Colin Simms is a naturalist and much of his poetry describes landscape incidentally, through the experience of birds and animals. In 'Gos in Autumn' for example, one of the seasonal poems in Goshawk Lives (1995), set 'mainly in Northumberland and North Yorkshire in Northumbria', Simms describes the bird in flight over Crosscliffe and Raincliffe, with the crossgraining of 'leaf and light light leaf light light green light'. The poem soars over hills and dales, noting 'the edges of rainflood', 'anvil clouds on unstable air', 'horizontalling wind', 'ditches white in powderice and ice on old leaves.' There are lines like this: 'mist across rich edges music moving the beginnings of taken ideas and moods dancing on air.' Basil Bunting's influence is clear in the writing, and the last poem in Goshawk Lives describes the arrival of a pair of goshawks on Bunting's birthday, 1st March, 1985.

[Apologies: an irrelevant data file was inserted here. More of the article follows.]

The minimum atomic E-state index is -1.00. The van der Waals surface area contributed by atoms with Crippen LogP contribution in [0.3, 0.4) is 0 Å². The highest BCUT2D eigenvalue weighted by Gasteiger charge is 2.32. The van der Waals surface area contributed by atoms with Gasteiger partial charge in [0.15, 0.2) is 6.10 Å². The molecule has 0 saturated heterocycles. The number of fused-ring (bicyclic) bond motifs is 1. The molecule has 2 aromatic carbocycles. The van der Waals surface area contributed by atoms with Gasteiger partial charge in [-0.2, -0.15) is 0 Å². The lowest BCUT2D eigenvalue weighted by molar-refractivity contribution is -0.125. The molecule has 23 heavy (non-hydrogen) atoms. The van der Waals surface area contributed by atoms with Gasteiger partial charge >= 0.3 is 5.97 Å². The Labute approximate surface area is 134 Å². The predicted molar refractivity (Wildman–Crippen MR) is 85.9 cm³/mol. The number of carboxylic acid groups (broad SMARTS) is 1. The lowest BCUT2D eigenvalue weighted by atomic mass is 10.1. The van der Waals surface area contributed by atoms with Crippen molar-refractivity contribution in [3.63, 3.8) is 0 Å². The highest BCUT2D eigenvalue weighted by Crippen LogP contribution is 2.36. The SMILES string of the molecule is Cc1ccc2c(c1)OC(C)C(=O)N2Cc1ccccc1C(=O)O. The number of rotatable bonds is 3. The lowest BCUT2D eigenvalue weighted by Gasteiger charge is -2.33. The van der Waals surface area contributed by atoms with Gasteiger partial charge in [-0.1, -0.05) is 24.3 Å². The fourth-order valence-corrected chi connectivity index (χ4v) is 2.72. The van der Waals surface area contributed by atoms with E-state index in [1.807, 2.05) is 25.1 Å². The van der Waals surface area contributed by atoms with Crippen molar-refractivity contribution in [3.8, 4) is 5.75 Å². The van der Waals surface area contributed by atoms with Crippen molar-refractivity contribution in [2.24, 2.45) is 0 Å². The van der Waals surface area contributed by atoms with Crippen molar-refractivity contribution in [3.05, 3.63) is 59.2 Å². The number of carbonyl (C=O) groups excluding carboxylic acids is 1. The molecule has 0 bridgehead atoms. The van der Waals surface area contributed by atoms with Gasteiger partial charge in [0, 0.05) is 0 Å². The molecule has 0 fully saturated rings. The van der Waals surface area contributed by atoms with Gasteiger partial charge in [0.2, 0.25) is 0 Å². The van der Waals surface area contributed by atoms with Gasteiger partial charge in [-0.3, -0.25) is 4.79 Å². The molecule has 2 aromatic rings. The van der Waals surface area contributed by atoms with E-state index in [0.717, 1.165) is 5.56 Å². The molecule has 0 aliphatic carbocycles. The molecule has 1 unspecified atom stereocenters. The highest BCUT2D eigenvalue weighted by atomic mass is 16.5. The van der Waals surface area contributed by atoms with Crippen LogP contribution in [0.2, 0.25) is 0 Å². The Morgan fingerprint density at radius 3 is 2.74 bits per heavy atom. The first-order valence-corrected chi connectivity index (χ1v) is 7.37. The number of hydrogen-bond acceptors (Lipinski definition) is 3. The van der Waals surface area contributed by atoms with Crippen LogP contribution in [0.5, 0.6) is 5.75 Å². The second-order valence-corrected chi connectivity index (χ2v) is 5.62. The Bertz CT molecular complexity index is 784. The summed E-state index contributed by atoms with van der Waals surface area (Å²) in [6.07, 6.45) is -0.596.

There is a review of a more recent collection dedicated to the gyrfalcon here and another review of Otters and Martens here - "my problem with this collection of excellent poems is the very strict theme. Every poem is about otters, or martens. It’s true the title is a bit of a giveaway, but even so…" Well I have to admit I wouldn't recognise a goshawk if one ever flew down to Stoke Newington, but I like the idea of a whole volume dedicated to one type of bird. There are five examples of Colin Simms poems online here. And Simms gets a couple of recommendations on this recent thread about nature writing.